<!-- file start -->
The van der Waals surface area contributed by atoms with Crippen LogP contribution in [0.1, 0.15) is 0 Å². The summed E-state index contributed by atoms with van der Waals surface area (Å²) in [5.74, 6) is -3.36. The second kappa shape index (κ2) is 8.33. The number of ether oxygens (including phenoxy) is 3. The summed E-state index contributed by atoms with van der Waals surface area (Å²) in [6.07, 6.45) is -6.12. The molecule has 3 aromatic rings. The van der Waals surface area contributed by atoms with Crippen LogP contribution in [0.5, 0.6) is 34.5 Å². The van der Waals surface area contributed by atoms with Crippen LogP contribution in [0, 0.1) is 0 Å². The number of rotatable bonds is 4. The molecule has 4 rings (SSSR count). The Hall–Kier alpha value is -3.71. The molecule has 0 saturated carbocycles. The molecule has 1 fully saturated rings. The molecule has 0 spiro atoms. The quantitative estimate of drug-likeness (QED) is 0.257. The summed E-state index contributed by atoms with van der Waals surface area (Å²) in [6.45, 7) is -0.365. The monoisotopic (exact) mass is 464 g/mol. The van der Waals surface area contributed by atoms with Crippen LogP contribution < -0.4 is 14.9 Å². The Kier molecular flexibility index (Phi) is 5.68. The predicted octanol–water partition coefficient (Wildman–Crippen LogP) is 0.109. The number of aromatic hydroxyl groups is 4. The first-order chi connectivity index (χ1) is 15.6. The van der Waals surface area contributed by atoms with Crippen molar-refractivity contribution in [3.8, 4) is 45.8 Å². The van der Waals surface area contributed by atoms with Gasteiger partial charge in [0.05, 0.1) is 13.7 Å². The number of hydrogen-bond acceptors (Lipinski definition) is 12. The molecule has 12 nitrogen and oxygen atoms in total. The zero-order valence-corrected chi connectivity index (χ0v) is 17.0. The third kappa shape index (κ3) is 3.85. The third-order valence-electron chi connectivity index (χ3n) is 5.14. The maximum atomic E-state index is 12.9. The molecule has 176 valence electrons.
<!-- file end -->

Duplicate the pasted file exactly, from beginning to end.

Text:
The van der Waals surface area contributed by atoms with Crippen LogP contribution in [0.1, 0.15) is 0 Å². The summed E-state index contributed by atoms with van der Waals surface area (Å²) in [5.74, 6) is -3.36. The second kappa shape index (κ2) is 8.33. The number of ether oxygens (including phenoxy) is 3. The summed E-state index contributed by atoms with van der Waals surface area (Å²) in [6.07, 6.45) is -6.12. The molecule has 3 aromatic rings. The van der Waals surface area contributed by atoms with Crippen LogP contribution in [0.5, 0.6) is 34.5 Å². The van der Waals surface area contributed by atoms with Crippen LogP contribution in [0, 0.1) is 0 Å². The number of rotatable bonds is 4. The molecule has 4 rings (SSSR count). The Hall–Kier alpha value is -3.71. The molecule has 0 saturated carbocycles. The molecule has 1 fully saturated rings. The molecule has 0 spiro atoms. The quantitative estimate of drug-likeness (QED) is 0.257. The summed E-state index contributed by atoms with van der Waals surface area (Å²) in [6.45, 7) is -0.365. The monoisotopic (exact) mass is 464 g/mol. The van der Waals surface area contributed by atoms with Crippen LogP contribution < -0.4 is 14.9 Å². The Kier molecular flexibility index (Phi) is 5.68. The predicted octanol–water partition coefficient (Wildman–Crippen LogP) is 0.109. The number of aromatic hydroxyl groups is 4. The first-order chi connectivity index (χ1) is 15.6. The van der Waals surface area contributed by atoms with Crippen molar-refractivity contribution in [3.8, 4) is 45.8 Å². The van der Waals surface area contributed by atoms with Gasteiger partial charge in [0.05, 0.1) is 13.7 Å². The number of hydrogen-bond acceptors (Lipinski definition) is 12. The molecule has 12 nitrogen and oxygen atoms in total. The zero-order valence-corrected chi connectivity index (χ0v) is 17.0. The third kappa shape index (κ3) is 3.85. The third-order valence-electron chi connectivity index (χ3n) is 5.14. The maximum atomic E-state index is 12.9. The molecule has 176 valence electrons.